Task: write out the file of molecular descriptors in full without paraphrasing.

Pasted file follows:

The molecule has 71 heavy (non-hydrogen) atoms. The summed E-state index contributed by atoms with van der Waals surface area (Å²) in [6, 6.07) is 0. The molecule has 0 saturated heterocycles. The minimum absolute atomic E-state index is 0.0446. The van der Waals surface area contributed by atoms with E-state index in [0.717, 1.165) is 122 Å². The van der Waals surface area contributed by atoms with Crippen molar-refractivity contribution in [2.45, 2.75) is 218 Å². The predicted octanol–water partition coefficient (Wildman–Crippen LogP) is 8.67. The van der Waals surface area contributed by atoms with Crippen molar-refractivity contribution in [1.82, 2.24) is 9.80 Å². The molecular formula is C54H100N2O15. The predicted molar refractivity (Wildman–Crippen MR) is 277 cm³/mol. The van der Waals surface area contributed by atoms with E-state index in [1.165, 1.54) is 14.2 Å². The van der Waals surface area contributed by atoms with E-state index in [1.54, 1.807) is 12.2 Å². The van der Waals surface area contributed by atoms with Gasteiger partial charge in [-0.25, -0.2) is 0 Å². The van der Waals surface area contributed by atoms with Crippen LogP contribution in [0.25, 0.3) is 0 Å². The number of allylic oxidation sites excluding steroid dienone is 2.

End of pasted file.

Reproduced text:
The molecule has 71 heavy (non-hydrogen) atoms. The summed E-state index contributed by atoms with van der Waals surface area (Å²) in [6, 6.07) is 0. The molecule has 0 saturated heterocycles. The minimum absolute atomic E-state index is 0.0446. The van der Waals surface area contributed by atoms with E-state index in [0.717, 1.165) is 122 Å². The van der Waals surface area contributed by atoms with Crippen molar-refractivity contribution in [2.45, 2.75) is 218 Å². The predicted octanol–water partition coefficient (Wildman–Crippen LogP) is 8.67. The van der Waals surface area contributed by atoms with Crippen molar-refractivity contribution in [1.82, 2.24) is 9.80 Å². The molecular formula is C54H100N2O15. The predicted molar refractivity (Wildman–Crippen MR) is 277 cm³/mol. The van der Waals surface area contributed by atoms with E-state index in [1.165, 1.54) is 14.2 Å². The van der Waals surface area contributed by atoms with E-state index in [1.54, 1.807) is 12.2 Å². The van der Waals surface area contributed by atoms with Gasteiger partial charge in [-0.25, -0.2) is 0 Å². The van der Waals surface area contributed by atoms with Crippen LogP contribution in [0.25, 0.3) is 0 Å². The number of allylic oxidation sites excluding steroid dienone is 2.